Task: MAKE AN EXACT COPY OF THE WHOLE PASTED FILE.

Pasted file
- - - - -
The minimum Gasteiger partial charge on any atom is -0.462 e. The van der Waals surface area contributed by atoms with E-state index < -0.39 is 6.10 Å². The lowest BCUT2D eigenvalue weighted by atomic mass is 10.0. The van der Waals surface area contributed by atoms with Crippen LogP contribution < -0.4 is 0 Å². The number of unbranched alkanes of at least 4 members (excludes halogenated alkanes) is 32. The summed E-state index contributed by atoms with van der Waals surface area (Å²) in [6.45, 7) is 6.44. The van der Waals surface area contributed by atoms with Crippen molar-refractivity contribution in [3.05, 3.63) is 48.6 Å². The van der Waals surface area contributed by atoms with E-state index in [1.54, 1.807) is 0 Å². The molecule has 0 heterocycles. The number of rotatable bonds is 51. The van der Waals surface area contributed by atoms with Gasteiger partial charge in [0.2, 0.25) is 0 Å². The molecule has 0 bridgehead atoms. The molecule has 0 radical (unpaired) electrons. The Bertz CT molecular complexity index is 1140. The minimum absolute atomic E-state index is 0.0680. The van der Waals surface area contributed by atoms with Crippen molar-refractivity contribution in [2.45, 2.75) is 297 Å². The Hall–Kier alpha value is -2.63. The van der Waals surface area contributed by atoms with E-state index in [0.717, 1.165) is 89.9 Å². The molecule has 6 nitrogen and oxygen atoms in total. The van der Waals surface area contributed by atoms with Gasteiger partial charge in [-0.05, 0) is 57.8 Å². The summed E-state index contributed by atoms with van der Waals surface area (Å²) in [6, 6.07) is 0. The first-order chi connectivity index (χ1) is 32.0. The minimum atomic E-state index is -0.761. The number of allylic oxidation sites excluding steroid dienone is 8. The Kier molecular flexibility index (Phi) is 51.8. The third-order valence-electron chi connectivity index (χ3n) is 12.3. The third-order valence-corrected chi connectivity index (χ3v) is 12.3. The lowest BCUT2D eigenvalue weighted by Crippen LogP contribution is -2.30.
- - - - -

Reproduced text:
The minimum Gasteiger partial charge on any atom is -0.462 e. The van der Waals surface area contributed by atoms with E-state index < -0.39 is 6.10 Å². The lowest BCUT2D eigenvalue weighted by atomic mass is 10.0. The van der Waals surface area contributed by atoms with Crippen LogP contribution < -0.4 is 0 Å². The number of unbranched alkanes of at least 4 members (excludes halogenated alkanes) is 32. The summed E-state index contributed by atoms with van der Waals surface area (Å²) in [6.45, 7) is 6.44. The van der Waals surface area contributed by atoms with Crippen molar-refractivity contribution in [3.05, 3.63) is 48.6 Å². The van der Waals surface area contributed by atoms with E-state index in [1.54, 1.807) is 0 Å². The molecule has 0 heterocycles. The number of rotatable bonds is 51. The van der Waals surface area contributed by atoms with Gasteiger partial charge in [0.2, 0.25) is 0 Å². The molecule has 0 bridgehead atoms. The molecule has 0 radical (unpaired) electrons. The Bertz CT molecular complexity index is 1140. The minimum absolute atomic E-state index is 0.0680. The van der Waals surface area contributed by atoms with Crippen molar-refractivity contribution in [2.45, 2.75) is 297 Å². The Hall–Kier alpha value is -2.63. The van der Waals surface area contributed by atoms with E-state index in [0.717, 1.165) is 89.9 Å². The molecule has 6 nitrogen and oxygen atoms in total. The van der Waals surface area contributed by atoms with Gasteiger partial charge in [-0.05, 0) is 57.8 Å². The summed E-state index contributed by atoms with van der Waals surface area (Å²) in [6, 6.07) is 0. The first-order chi connectivity index (χ1) is 32.0. The minimum atomic E-state index is -0.761. The number of allylic oxidation sites excluding steroid dienone is 8. The Kier molecular flexibility index (Phi) is 51.8. The third-order valence-electron chi connectivity index (χ3n) is 12.3. The third-order valence-corrected chi connectivity index (χ3v) is 12.3. The lowest BCUT2D eigenvalue weighted by Crippen LogP contribution is -2.30.